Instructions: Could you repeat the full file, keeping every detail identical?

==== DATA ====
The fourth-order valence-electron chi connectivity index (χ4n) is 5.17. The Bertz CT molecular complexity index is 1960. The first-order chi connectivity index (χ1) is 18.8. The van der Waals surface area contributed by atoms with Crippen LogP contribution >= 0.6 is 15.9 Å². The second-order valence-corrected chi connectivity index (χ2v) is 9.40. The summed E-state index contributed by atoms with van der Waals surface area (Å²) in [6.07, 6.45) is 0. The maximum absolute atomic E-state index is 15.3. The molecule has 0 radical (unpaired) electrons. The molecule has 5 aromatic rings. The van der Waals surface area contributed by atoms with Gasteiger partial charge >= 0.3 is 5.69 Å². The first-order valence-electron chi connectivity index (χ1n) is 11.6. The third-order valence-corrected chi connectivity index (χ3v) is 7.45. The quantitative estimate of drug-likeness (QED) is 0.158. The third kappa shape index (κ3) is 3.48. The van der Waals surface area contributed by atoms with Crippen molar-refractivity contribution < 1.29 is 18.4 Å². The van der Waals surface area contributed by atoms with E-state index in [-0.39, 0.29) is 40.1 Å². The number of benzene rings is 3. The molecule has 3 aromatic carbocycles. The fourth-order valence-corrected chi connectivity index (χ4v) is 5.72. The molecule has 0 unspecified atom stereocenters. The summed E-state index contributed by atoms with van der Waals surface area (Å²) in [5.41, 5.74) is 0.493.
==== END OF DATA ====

The fourth-order valence-electron chi connectivity index (χ4n) is 5.17. The Bertz CT molecular complexity index is 1960. The first-order chi connectivity index (χ1) is 18.8. The van der Waals surface area contributed by atoms with Crippen LogP contribution >= 0.6 is 15.9 Å². The second-order valence-corrected chi connectivity index (χ2v) is 9.40. The summed E-state index contributed by atoms with van der Waals surface area (Å²) in [6.07, 6.45) is 0. The maximum absolute atomic E-state index is 15.3. The molecule has 0 radical (unpaired) electrons. The molecule has 5 aromatic rings. The van der Waals surface area contributed by atoms with Gasteiger partial charge >= 0.3 is 5.69 Å². The first-order valence-electron chi connectivity index (χ1n) is 11.6. The third-order valence-corrected chi connectivity index (χ3v) is 7.45. The quantitative estimate of drug-likeness (QED) is 0.158. The third kappa shape index (κ3) is 3.48. The van der Waals surface area contributed by atoms with Crippen molar-refractivity contribution < 1.29 is 18.4 Å². The van der Waals surface area contributed by atoms with E-state index in [-0.39, 0.29) is 40.1 Å². The number of benzene rings is 3. The molecule has 3 aromatic carbocycles. The fourth-order valence-corrected chi connectivity index (χ4v) is 5.72. The molecule has 0 unspecified atom stereocenters. The summed E-state index contributed by atoms with van der Waals surface area (Å²) in [5.41, 5.74) is 0.493.